Adds dobutamine 5mcgs, continue the dopamine (cardio tries to give new nurse titration orders and new nurse politely tells cardio that she can transfer this patient to the unit but can not titrate on this floor so it is set at 5mcgs/kg/min) and cardio gives parameters for lasix so that the lasix can be given now. This is all given as a question.

New nurse says OK and reads everything back to be sure on the double, but what about this tachycardia?

Cardio is not to worried about the tachy at 117. New nurse thinks this is the price the heart will pay for better perfusion to the–kidneys and other pertinent organs.  New nurse is ok with it too. For some reason new nurse feels that this may not be the end though.

One hour into the night shift and New nurse is sitting at the nurses station at her little computer….documenting still. When the monitor is dinging and alarming for that patient…and the tachy is getting more tachy. The patient is sweaty, cool, and complaining of chest pain (I guess so at 160 beats per minute).  The whole family starts crying, they fill the hallway. New nurse watches night charge nurse roll in the cart. House Doc asks for Lopressor, given by night nurse, and heart rate decreases slowly to 110…with a pressure of 112/80. New nurse walks out the door.

Of course for days and days and ever more….New nurse will be  wondering about the works of Adrenergics and how they mysteriously raised that patients blood pressure. New nurse is seriously amazed: it was a small dose these 5mcgs, but they worked!  I wonder if any other nurse became so amused after this observation for the first time. ?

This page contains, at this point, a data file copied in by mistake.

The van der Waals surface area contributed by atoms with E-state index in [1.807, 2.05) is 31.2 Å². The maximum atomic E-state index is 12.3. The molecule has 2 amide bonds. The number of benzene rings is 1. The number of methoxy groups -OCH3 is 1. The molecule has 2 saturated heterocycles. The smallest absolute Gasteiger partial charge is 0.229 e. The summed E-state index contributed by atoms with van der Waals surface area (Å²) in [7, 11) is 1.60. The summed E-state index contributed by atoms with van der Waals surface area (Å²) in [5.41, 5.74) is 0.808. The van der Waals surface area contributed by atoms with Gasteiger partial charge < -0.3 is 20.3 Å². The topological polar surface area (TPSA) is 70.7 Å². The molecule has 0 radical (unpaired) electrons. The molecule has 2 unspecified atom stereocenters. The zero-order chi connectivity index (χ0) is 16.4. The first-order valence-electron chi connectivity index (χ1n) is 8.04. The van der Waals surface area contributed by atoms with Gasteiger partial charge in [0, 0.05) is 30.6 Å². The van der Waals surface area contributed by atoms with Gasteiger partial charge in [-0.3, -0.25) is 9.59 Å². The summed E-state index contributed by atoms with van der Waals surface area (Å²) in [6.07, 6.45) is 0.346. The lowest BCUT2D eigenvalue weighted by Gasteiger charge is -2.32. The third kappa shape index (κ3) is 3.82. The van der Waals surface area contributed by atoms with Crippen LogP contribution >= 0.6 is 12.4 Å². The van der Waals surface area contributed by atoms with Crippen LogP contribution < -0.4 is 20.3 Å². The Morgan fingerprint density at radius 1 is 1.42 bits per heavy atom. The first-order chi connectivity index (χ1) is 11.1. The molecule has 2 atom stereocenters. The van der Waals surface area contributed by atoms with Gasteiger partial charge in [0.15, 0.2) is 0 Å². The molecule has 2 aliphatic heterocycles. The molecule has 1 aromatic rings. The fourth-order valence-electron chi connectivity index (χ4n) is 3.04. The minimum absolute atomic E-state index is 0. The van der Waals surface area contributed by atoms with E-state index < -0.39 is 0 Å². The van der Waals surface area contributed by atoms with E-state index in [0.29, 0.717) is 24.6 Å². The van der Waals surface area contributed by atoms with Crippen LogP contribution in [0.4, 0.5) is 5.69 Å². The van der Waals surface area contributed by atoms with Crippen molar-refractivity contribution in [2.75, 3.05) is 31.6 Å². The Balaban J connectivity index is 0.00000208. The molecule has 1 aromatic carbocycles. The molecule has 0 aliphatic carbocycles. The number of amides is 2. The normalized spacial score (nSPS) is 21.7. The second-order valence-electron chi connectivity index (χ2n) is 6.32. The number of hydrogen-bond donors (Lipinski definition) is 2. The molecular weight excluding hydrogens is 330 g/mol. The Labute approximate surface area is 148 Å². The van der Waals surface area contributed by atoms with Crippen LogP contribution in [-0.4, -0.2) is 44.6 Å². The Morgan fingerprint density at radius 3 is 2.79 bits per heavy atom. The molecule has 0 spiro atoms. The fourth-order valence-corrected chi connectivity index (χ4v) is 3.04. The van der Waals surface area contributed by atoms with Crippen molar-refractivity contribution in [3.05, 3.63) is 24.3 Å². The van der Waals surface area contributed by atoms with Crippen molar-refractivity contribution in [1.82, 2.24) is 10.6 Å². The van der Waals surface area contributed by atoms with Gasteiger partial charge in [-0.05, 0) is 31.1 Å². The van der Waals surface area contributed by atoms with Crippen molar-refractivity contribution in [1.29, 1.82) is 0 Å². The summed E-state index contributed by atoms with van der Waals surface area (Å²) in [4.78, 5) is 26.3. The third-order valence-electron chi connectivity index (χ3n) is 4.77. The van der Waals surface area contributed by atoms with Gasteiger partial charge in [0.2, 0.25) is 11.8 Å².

The Dog

24 Aug


Meet Zorro dog.

This is one of the Therapy Dogs at the hospital.

( just kidding)

The Dopamine found here!

24 Aug

See the Dopamine found here as well as some sick humor.

What I learned today Rx

23 Aug
  1. Haldol and Ativan can make an elderly confused patient even worse! The Risperadal worked good.
  2. Do not forget about Tylenol and patients with liver problems.

I am frustrated that I display a lack of confidence sometimes. There is just so much I need to learn and “re-learn”.  Over and over again.

I want everything to be perfect and stable (all the time) and when 7pm comes around. I want all my patients in clean white sheets, relaxing comfortably in their rooms, clean, and tidy and in no distress.  I am just so “hung” up on this. So I work and work like a busy bee all day for 12 hours and feel like I am going round and round trying to “fix” everything. When 7pm comes–it “looks” or seems that there is so much more–and that I did not do anything!

And it gets worse if the night nurse starts aggressively asking questions before you can finish (i am getting there!) I am trying to get all the information out in one sentence…but that is really not physically possible.

Anyway I will surely write that post when one day—one fine day– all my paitents are pretty clean in white sheets, all with stable pressures, all NSR on the monitor, none of whom are in pain, none of which are febrile,  all smiling happily ready to meet the next nurse!

Shoulder pain Rx

22 Aug

So patient is going to have steroid injection with lidocaine into the shoulder for torn rotator cuff pain. Ouch. That is the least of my worries though. The patient only has a blood pressure of 78/56. The orthopedic surgeon who is about to inject the steroids into the patients arm with a needle, thinks that the needle should raise the blood pressure.

The shoulder is the least of my worries.